Photo by Jay Paul
Among all the side effects of chemotherapy she was experiencing after her March 2014 diagnosis of breast cancer, there was one that Nancy Carlton hadn’t bargained for. “People tend to treat you differently because of your appearance,” says the 51-year-old western Henrico County resident. “Not in a bad way — everybody’s been very kind — but you do get to a point where, ‘I’m OK, I don’t need so much sympathy.’ ”
During a course of chemotherapy that ended in July, Carlton lost her hair, including her eyebrows and eyelashes, and her skin became pale and sallow. On top of everything else she had to deal with, she became wary of going out in public. “Even if you have a canker sore, you feel like everybody’s focusing on the defects,” she says. “So when you have no eyebrows, no eyelashes, your complexion is super-pale, you have no hair on your head — yeah, you feel like you’re being stared at.”
In May, Carlton took part in Look Good, Feel Better, a program that teaches female cancer patients to manage the cosmetic side effects of chemotherapy and radiation. Free to all women going through or just completing cancer treatment, it is a national collaboration between the American Cancer Society, the Personal Care Products Council Foundation and the Professional Beauty Association that is celebrating its 25th anniversary this year. Locally, classes operate out of the VCU Massey Cancer Centers in Mechanicsville and Richmond, Henrico Doctors’ Hospital, the Bon Secours Cancer Institutes at St. Mary’s and St. Francis hospitals, and the Thomas Johns Cancer Center at Johnston-Willis Hospital.
Class sizes can vary from four to 25 participants. The women spend two hours sharing their experiences; gathering advice on hair, skin and nail care; and undergoing a makeover that teaches them how to even out an irritated complexion, put the color back into their faces, re-
create the appearance of eyebrows and deal with hair loss in general. Each woman receives a sizeable bag of new, brand-name cosmetics and a personal tutorial. “They do half, and I do half,” says Linda Rubin, who’s been a volunteer “class facilitator” for a decade and now also trains other licensed cosmetologists to lead classes. “They have to practice, so they can go home and, if nothing else, just do a little bit — and take away the fear of not doing it right.”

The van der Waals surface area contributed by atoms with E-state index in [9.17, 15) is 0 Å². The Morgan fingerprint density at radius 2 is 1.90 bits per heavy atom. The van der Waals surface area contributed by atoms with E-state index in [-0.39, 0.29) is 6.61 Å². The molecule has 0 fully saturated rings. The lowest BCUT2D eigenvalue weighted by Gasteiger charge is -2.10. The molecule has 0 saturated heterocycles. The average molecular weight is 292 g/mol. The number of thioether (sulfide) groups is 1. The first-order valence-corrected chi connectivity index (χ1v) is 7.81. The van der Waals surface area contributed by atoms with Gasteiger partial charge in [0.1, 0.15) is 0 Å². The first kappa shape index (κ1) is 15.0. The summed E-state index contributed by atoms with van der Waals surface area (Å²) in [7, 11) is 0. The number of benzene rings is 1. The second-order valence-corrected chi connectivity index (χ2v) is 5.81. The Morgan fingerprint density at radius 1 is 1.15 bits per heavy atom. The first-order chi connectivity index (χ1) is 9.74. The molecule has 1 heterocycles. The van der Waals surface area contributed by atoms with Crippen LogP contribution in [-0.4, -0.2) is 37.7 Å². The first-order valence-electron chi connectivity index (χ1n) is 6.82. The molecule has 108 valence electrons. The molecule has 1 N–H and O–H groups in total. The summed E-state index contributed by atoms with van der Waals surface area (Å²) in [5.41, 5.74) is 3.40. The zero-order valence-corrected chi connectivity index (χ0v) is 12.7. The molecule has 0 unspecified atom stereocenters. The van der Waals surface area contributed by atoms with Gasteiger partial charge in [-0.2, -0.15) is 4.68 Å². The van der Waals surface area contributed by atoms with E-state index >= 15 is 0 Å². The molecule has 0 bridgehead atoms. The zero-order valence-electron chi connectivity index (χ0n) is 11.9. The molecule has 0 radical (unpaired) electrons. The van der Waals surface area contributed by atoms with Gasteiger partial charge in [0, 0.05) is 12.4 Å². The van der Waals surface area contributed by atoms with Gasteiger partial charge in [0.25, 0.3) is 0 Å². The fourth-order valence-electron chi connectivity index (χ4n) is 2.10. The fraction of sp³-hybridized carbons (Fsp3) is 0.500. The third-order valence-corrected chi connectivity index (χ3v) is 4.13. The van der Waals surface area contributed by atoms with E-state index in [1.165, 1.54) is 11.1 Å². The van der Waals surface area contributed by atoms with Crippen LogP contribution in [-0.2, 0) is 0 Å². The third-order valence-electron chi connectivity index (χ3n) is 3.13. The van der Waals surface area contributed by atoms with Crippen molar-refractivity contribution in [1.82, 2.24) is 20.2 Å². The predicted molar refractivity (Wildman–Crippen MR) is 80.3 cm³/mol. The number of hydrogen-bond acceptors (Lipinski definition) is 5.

Equally important is the opportunity it provides for the women to see that they’re not alone. “The premise is that they have each other, and they’re all going through the same thing,” says Rubin, who leads classes at Johnston-Willis and St. Mary’s. Many of the women become friends and follow each other throughout their treatment, says Anne Barclay, who oversees all the state’s volunteer-led programs from the American Cancer Society’s Virginia Beach offices. “By the end of the session, they’re whipping off their wigs and scarves and laughing and joking,” she adds.
Carlton participated not as a class attendee, but as a “model” for cosmetologist volunteers undergoing training, led by Rubin, before they qualified as class facilitators. (For confidentiality reasons, actual attendees are difficult to track down afterward.) So while she did not benefit from the camaraderie side of the experience, she did receive the makeover, with all the advice and tips that are usually offered. “I was very happy,” Carlton says. “I went back to work, and everybody was like, ‘Wow, you look fantastic.’
“Mainly for me, it’s been the eyes,” she continues. “With no eyebrows, no eyelashes, and your skin pale-looking, everything just disappears. So making them look more natural was a big help to making me feel better.”
“I’ve never seen anyone not thrilled [after completing the class],” Rubin says. “It really restores their self-esteem, and transforms their outlook.” Barclay says that the women leave feeling pampered and special: “It’s a chance for them to get away from the day-to-day treatment and everything they’re going through.”
For Carlton, it looks as if her struggles are at an end. “Chemo’s over, and I’m feeling good.” Her cancer responded well to the treatment, and her worst fears have been put to rest. Now, she says, “I’m hoping my appearance will start to come back, and I won’t have to work so hard with the makeup and the tips I was taught. But they’ve got me through a really tough time.”